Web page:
Not written in the stars

09. October 2018, Editorial

Whether a customer ends up buying a product or not is often down to the online reviews. But making them up is all too easy. How to spot a fake review and what really tells you whether a restaurant deserves its five-star rating – a quick guide.


a quick guide
Anleitung zum Erkennen
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Fake Review
Transparency for the internet

“Brilliant coat. It keeps you warm and the colour matches the pictures 100%. The negatives: the fabric is pretty sensitive, so you have to take it to the dry cleaners if you get any stains or marks on it.”

Real or made up? Anyone who checks the product reviews on the internet these days is hard pressed to tell the difference between genuine and fake reviews. This applies in equal measure to fashion chains, restaurants, hotels and online stores run by high street drugstores. But it is precisely these user-generated reviews that are supposed to give customers a place to start. So is it worth making a purchase or not?

Nine out of ten customers read customer reviews first, taking them at face value

But it actually goes beyond that: almost half of consumers purchase a product after reading positive reviews and around 30 percent of shoppers are ready to part with more of their hard-earned cash if the reviews are really good. After all, fake reviews do not always have to be bad – positive reviews are just as likely to be fabricated. According to a study conducted by the Harvard Business School, around a fifth of all the reviews published on Yelp – both good and bad – are fake. The people behind the fake reviews are becoming increasingly clever, making a name for themselves with authentic reviews before going on to write up their fakes. But it is still possible to spot a fake.

Warning, fake!

Jeff Sakasegawa works for Sift Science, a start-up that specialises in identifying and tackling online fakery. His job title of Trust and Safety Architect says it all, really. When it comes to fake reviews, he knows his stuff. He reveals that there are six characteristics that give away a fake

One: they link to external sites.


Two: their authors write multiple reviews one after the other.


Three: they spice them up with flowery language – generally using more verbs than nouns.


Four: they tend to have extreme opinions, either loving or hating something. They virtually never weigh up the relative pros and cons.


Five and six: technical terms crop up a lot in fake reviews as well as specific words such as “recommend”, which is a real favourite.

Be it a private individual or a small company, anyone able to interpret the signs correctly can spot fake reviews. But sites like Fakespot and Trustwerty, which use algorithms to check reviews, offer addition certainty. Large companies such as Amazon take a similar approach. In some cases they use moderators who look at the authenticity of a contribution, using location and user history for clues. Other platforms such as AirBnB only allow verified users to leave feedback. And in spite of all this, people still manage to slip through the net.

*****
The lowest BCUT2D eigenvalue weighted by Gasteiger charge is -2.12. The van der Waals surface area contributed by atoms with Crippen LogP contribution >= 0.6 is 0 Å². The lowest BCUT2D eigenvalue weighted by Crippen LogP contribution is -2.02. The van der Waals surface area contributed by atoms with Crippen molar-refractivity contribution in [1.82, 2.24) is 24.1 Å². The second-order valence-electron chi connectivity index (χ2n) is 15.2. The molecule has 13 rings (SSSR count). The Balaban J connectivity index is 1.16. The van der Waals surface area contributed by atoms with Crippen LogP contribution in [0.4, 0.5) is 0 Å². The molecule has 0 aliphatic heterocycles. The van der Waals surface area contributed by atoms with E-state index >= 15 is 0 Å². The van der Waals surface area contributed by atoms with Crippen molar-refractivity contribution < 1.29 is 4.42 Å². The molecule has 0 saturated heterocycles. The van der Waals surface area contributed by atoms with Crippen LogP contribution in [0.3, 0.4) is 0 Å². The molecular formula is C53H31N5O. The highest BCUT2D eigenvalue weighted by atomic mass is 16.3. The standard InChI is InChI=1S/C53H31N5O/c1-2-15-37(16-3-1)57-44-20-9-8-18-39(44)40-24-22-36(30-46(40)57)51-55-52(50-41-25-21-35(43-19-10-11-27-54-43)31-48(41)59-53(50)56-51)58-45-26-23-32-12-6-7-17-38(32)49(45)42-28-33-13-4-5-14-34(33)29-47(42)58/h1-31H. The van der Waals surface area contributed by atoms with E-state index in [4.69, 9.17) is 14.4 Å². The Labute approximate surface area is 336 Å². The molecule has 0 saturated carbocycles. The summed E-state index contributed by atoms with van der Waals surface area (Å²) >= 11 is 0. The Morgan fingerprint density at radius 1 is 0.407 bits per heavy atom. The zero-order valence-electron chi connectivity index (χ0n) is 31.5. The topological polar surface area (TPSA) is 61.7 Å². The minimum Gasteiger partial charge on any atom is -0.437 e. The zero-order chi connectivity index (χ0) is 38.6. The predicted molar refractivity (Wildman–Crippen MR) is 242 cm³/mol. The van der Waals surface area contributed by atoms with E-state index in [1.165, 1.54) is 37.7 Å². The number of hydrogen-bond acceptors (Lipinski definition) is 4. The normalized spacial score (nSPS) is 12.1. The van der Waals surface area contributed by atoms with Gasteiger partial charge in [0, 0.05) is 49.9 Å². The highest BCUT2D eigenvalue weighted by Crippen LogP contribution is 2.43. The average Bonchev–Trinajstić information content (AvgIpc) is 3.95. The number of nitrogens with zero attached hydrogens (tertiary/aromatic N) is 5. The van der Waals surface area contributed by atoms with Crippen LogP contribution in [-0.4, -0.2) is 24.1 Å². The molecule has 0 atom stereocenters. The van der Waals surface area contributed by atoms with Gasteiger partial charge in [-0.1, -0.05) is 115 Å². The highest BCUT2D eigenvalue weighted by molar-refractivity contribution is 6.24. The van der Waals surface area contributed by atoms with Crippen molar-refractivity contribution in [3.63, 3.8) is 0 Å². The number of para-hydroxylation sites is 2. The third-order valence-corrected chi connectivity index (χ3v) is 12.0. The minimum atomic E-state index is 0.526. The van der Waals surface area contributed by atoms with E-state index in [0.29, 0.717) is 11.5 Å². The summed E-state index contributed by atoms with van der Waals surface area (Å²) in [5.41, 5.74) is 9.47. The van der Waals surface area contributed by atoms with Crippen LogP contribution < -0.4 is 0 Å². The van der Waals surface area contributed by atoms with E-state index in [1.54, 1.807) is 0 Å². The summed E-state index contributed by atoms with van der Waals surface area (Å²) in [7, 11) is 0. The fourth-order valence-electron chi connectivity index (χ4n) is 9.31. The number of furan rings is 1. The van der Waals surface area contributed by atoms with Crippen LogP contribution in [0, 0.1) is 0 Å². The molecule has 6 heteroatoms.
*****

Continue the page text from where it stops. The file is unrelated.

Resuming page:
Prison and fine for faking reviews

Only a short time ago, an Italian man was sentenced to nine months in prison and an 8,000 euro fine for faking reviews. Before being rumbled, he sold more than 1,000 fake reviews to hotels over a period of several years using a fake identity. Sometimes fake reviews are about nothing more than increasing bookings or sales figures, but sometimes they are a way to make competitors look bad. So it is hardly surprising that an entire industry has sprung up around fake reviews, with the sole aim of preventing them.

Transparency for the internet

Researchers at Aalto University in Finland worked on a type of algorithm that could author particularly authentic-sounding fake reviews – they did this so they could program a supplementary AI application at the same time, which was able to identify these clever fakes with a high degree of reliability. Another method, one that programmers Petar Slovic and Ivan Ciric back, is related to blockchain. The technology behind the Bitcoin boom also makes it possible to create verifiable digital identities, with data sets covering date of birth and address, as well as info on locations and purchasing history. Because once in blocks, data sets can no longer be changed without anyone noticing, suddenly making it possible to simply check whether the author of a review has actually purchased a certain product or eaten in a certain restaurant.


All Public Art is using blockchain to confirm the provenance of art works. Slovic and Ciric want to open up their Review.Network for online reviews too. Verified users write real reviews, earning themselves REW tokens, a currency similar to Bitcoin. More than 100,000 people have already signed up in advance. To help make the internet what it was to start with: a place where people go for help and find honest opinions.


And before we forget: the review at the start ticks all the boxes for the genuine article. But it’s still a fake. The coat does not exist. Well, at least that’s what we think.

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